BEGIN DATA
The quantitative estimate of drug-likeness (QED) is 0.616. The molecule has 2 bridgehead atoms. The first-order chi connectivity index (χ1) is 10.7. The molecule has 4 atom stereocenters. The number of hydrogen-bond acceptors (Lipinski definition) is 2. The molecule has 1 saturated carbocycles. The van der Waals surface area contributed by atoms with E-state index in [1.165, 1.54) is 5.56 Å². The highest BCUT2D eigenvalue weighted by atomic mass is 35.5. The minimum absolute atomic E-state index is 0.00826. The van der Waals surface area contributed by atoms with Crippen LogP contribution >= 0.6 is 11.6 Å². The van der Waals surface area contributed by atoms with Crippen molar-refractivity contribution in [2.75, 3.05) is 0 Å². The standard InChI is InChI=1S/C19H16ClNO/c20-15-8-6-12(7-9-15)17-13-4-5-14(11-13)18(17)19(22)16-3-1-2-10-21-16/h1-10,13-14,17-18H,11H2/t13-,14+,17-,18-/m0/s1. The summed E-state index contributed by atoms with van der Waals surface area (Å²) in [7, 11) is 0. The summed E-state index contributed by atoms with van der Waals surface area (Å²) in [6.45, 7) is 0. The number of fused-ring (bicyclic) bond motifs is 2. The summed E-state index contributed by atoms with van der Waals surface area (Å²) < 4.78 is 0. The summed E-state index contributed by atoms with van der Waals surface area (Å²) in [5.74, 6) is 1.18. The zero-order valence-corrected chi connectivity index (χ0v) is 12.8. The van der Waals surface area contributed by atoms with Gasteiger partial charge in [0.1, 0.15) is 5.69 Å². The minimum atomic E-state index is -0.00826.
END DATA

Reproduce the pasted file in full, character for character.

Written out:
The quantitative estimate of drug-likeness (QED) is 0.616. The molecule has 2 bridgehead atoms. The first-order chi connectivity index (χ1) is 10.7. The molecule has 4 atom stereocenters. The number of hydrogen-bond acceptors (Lipinski definition) is 2. The molecule has 1 saturated carbocycles. The van der Waals surface area contributed by atoms with E-state index in [1.165, 1.54) is 5.56 Å². The highest BCUT2D eigenvalue weighted by atomic mass is 35.5. The minimum absolute atomic E-state index is 0.00826. The van der Waals surface area contributed by atoms with Crippen LogP contribution >= 0.6 is 11.6 Å². The van der Waals surface area contributed by atoms with Crippen molar-refractivity contribution in [2.75, 3.05) is 0 Å². The standard InChI is InChI=1S/C19H16ClNO/c20-15-8-6-12(7-9-15)17-13-4-5-14(11-13)18(17)19(22)16-3-1-2-10-21-16/h1-10,13-14,17-18H,11H2/t13-,14+,17-,18-/m0/s1. The summed E-state index contributed by atoms with van der Waals surface area (Å²) in [7, 11) is 0. The summed E-state index contributed by atoms with van der Waals surface area (Å²) in [6.45, 7) is 0. The number of fused-ring (bicyclic) bond motifs is 2. The summed E-state index contributed by atoms with van der Waals surface area (Å²) < 4.78 is 0. The summed E-state index contributed by atoms with van der Waals surface area (Å²) in [5.74, 6) is 1.18. The zero-order valence-corrected chi connectivity index (χ0v) is 12.8. The van der Waals surface area contributed by atoms with Gasteiger partial charge in [0.1, 0.15) is 5.69 Å². The minimum atomic E-state index is -0.00826.